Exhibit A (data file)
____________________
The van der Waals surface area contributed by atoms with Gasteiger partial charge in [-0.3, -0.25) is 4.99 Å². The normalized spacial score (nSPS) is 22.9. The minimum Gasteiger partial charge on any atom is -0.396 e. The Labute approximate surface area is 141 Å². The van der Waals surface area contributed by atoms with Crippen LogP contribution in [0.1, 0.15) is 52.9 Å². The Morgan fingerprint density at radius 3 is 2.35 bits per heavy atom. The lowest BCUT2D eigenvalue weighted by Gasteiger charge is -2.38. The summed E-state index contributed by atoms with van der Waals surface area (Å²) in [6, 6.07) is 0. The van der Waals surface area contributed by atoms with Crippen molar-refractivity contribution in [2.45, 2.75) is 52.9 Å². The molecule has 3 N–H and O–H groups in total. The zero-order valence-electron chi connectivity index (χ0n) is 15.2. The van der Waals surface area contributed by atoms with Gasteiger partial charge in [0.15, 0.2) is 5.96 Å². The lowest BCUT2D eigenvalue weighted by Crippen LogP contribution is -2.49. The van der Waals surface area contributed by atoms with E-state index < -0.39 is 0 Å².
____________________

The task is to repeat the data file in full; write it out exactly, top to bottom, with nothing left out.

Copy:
The van der Waals surface area contributed by atoms with Gasteiger partial charge in [-0.3, -0.25) is 4.99 Å². The normalized spacial score (nSPS) is 22.9. The minimum Gasteiger partial charge on any atom is -0.396 e. The Labute approximate surface area is 141 Å². The van der Waals surface area contributed by atoms with Crippen LogP contribution in [0.1, 0.15) is 52.9 Å². The Morgan fingerprint density at radius 3 is 2.35 bits per heavy atom. The lowest BCUT2D eigenvalue weighted by Gasteiger charge is -2.38. The summed E-state index contributed by atoms with van der Waals surface area (Å²) in [6, 6.07) is 0. The van der Waals surface area contributed by atoms with Crippen molar-refractivity contribution in [2.45, 2.75) is 52.9 Å². The molecule has 3 N–H and O–H groups in total. The zero-order valence-electron chi connectivity index (χ0n) is 15.2. The van der Waals surface area contributed by atoms with Gasteiger partial charge in [0.15, 0.2) is 5.96 Å². The lowest BCUT2D eigenvalue weighted by Crippen LogP contribution is -2.49. The van der Waals surface area contributed by atoms with E-state index < -0.39 is 0 Å².